AUGUSTA — With the clock ticking, state lawmakers on the Legislature's Appropriations and Financial Affairs Committee went back to work to close an estimated $118 million state budget gap Monday.
Lawmakers are running out of time on the bill, which needs to balance the state's budget for the current fiscal year, ending in June.
So far, the committee has voted only unanimous items in response to a state spending curtailment order and supplemental budget proposal issued by Gov. Paul LePage. The spending curtailment amounts to about $35 million of the gap, according to legislative documents.
"It's down to the sticky wickets now," said Rep. Mike Carey, D-Lewiston, shortly after the committee adjourned temporarily Monday so members could join their respective political parties to caucus. Carey, a committee member, said, while the committee has been able to make unanimous, bipartisan votes so far, things were going to get more difficult in the next few days.
"The decisions are very, very difficult when changes have to be made this late in the fiscal year," Carey said. "It's going to affect people's lives, so the choices are always difficult."
Legislative leaders had hoped to vote the supplemental budget out of committee and send it to House and Senate chambers for a final vote last week but were delayed because of the blizzard, committee co-chairwoman Rep. Peggy Rotundo, D-Lewiston, said Monday.
One issue that remains contentious is a proposal that some of LePage's spending cuts be applied to the newly formed charter schools. Democrats have argued that leaving the state's two charter schools immune to the reductions, even though the cut would amount to only $5,100 is unfair.
On Monday, Deputy Education Commissioner Jim Reir explained to the committee what a uniform cut to all of the schools receiving public funds in Maine, including a reduction in the tuition amount paid by public schools to each other and private academies for students that don't attend in a local district schools – would have.
Reir said applying the cuts proportionately to all schools wouldn't impact the overall bottom line of the state's budget but it would mean lower tuition reimbursements for schools. That option would cost private schools in Maine an estimated $265,000.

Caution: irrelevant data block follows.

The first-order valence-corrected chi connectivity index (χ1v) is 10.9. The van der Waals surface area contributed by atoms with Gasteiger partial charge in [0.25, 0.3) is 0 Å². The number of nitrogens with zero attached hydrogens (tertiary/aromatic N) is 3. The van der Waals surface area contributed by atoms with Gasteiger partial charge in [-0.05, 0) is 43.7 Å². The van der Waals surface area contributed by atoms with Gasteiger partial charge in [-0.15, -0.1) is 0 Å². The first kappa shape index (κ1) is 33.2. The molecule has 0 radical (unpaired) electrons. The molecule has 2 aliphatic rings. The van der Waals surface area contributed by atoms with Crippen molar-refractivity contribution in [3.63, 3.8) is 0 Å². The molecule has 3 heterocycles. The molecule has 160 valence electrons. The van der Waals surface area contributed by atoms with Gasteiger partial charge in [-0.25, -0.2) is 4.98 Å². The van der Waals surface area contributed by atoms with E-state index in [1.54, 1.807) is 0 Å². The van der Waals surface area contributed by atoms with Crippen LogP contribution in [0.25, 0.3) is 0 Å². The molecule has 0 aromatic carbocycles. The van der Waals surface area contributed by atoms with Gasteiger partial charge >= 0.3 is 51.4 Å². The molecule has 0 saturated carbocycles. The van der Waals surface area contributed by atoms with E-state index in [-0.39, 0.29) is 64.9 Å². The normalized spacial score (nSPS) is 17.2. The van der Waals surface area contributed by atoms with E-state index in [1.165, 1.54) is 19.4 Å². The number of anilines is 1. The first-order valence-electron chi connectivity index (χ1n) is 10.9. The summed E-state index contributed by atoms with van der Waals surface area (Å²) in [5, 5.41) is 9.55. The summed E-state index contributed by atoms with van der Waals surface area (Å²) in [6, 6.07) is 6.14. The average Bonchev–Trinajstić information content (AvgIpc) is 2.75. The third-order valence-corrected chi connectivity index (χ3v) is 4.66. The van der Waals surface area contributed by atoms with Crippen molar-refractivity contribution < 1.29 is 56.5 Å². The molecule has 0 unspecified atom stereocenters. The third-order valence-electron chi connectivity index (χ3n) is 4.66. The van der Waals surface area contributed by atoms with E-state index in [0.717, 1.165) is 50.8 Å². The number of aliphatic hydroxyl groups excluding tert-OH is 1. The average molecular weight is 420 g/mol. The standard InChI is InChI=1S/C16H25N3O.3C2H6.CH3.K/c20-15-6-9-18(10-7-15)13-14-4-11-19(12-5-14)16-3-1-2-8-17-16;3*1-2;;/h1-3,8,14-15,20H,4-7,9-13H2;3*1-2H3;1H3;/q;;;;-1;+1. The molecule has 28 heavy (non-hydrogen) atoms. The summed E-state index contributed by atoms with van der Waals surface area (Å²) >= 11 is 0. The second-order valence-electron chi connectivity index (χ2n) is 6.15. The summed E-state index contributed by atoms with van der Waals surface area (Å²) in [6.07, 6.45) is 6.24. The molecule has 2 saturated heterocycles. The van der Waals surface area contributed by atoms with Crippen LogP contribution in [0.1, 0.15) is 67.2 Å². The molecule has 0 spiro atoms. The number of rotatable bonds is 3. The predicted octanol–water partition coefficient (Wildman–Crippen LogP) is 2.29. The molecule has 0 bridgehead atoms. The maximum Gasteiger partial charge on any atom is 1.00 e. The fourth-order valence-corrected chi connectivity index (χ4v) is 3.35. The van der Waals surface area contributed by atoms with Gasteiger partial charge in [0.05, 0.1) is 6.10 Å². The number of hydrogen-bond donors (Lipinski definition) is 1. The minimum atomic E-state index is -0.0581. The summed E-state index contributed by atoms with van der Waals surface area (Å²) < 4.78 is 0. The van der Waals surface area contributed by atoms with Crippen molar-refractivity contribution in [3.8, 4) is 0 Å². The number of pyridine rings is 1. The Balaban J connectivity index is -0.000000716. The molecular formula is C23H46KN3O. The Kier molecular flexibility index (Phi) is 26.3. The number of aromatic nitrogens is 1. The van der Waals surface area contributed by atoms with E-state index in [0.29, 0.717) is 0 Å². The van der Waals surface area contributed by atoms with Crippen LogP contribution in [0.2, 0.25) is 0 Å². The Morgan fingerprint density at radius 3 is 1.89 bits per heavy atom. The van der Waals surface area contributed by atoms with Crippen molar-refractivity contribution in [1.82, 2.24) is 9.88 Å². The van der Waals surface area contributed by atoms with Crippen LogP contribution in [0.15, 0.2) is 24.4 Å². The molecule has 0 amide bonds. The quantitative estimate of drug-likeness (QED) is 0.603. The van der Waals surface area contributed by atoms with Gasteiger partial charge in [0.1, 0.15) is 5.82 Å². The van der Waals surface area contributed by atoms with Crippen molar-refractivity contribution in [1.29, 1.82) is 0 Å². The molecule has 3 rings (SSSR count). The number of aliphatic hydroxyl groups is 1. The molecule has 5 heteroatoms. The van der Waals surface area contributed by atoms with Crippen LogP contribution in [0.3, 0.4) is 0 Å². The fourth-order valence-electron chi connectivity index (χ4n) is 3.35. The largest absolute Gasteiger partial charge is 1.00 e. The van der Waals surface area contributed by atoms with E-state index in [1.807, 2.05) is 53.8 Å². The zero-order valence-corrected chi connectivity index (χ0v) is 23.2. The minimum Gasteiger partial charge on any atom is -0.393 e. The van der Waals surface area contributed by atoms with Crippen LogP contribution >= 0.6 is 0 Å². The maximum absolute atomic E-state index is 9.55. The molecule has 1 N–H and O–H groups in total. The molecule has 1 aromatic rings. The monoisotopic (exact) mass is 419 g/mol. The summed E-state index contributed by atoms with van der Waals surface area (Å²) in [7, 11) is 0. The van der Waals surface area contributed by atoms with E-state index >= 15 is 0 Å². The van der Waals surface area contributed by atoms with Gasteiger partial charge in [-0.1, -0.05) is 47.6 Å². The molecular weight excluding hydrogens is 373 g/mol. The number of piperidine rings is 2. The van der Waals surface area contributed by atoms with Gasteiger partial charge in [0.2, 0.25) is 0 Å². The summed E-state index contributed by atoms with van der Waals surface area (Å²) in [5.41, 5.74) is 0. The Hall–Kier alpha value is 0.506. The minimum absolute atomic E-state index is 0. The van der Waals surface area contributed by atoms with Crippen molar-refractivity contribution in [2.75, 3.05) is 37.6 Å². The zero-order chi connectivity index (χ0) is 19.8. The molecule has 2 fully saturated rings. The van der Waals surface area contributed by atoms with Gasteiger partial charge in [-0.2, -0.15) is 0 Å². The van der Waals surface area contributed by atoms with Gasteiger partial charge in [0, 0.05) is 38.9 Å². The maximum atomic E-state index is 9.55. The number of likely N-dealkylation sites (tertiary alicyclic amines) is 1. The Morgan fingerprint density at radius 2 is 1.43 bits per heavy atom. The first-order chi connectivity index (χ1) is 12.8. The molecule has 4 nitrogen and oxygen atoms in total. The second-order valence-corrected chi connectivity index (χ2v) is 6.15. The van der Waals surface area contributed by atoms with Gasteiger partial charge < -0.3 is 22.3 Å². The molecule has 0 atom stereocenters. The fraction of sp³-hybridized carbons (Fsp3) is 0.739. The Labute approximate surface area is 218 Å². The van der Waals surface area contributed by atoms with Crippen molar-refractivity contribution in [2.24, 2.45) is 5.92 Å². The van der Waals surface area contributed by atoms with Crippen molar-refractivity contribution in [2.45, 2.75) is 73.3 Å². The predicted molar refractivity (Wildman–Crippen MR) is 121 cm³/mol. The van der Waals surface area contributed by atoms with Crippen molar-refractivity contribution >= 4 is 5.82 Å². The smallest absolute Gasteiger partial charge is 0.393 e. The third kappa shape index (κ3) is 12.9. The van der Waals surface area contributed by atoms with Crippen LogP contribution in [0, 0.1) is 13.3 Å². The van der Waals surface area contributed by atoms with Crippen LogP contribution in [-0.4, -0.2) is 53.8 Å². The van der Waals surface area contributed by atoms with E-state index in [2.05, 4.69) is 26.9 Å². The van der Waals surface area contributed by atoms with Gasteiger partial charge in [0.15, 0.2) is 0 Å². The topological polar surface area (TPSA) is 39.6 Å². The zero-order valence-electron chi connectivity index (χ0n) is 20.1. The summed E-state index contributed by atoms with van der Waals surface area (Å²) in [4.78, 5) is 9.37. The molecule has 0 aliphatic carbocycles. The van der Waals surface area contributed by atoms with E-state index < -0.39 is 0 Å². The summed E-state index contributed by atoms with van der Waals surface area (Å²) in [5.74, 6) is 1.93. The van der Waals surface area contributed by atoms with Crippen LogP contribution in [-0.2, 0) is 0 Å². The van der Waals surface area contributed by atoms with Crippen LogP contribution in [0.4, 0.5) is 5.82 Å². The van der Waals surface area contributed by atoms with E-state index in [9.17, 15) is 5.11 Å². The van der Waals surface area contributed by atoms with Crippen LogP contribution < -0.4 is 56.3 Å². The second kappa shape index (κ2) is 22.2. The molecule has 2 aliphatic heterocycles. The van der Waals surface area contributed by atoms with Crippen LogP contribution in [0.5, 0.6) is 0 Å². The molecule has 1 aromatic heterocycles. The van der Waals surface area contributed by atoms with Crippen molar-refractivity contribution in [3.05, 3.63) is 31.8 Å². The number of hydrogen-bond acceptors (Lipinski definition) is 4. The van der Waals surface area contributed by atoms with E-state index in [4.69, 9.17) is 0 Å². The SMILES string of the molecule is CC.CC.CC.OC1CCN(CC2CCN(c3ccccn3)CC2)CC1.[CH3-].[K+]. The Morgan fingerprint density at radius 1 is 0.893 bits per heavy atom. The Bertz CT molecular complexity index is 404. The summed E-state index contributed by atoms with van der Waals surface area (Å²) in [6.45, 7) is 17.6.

If applied evenly, the cut would also reduce spending at the Maine School of Science and Mathematics by $15, 150 and to the Governor Baxter School for the Deaf by $34,462. The state's Jobs for Maine's Graduates program would also stand to lose just over $14,000.
Rotundo seemed cautiously optimistic that the committee would continue its work with bipartisan and unanimous votes, but agreed with her colleague from Lewiston that the choices were getting more difficult.
"The choices that have been presented to us are very difficult ones," Rotundo said. "It's a budget that contains cuts and choices that we would not have made, but it's what we are dealing with now. We've worked very hard to restore the cuts we felt were too severe."
Rotundo, who has worked on numerous state budgets, said the process was moving along as well as could be expected and the bill should be ready for floor votes by the end of the week.
David Sorensen, the communications director for House Republicans, said Monday work on the supplemental budget would move faster if Democrats on the committee were not trying to make a political statement about charter schools.
"Are they going to take a look at every line item in the budget that's less than $10,000 and have a debate on those as well?" Sorensen asked.
Lawmakers were hoping to settle the supplemental budget for the current fiscal year by mid-February so they would have plenty of time to dig into LePage's $6.3 billion proposal for the state's next two-year budget cycle, which starts on July 1.
That bill also includes several controversial spending cuts and proposals as well, including the elimination of state revenue sharing with towns and municipalities.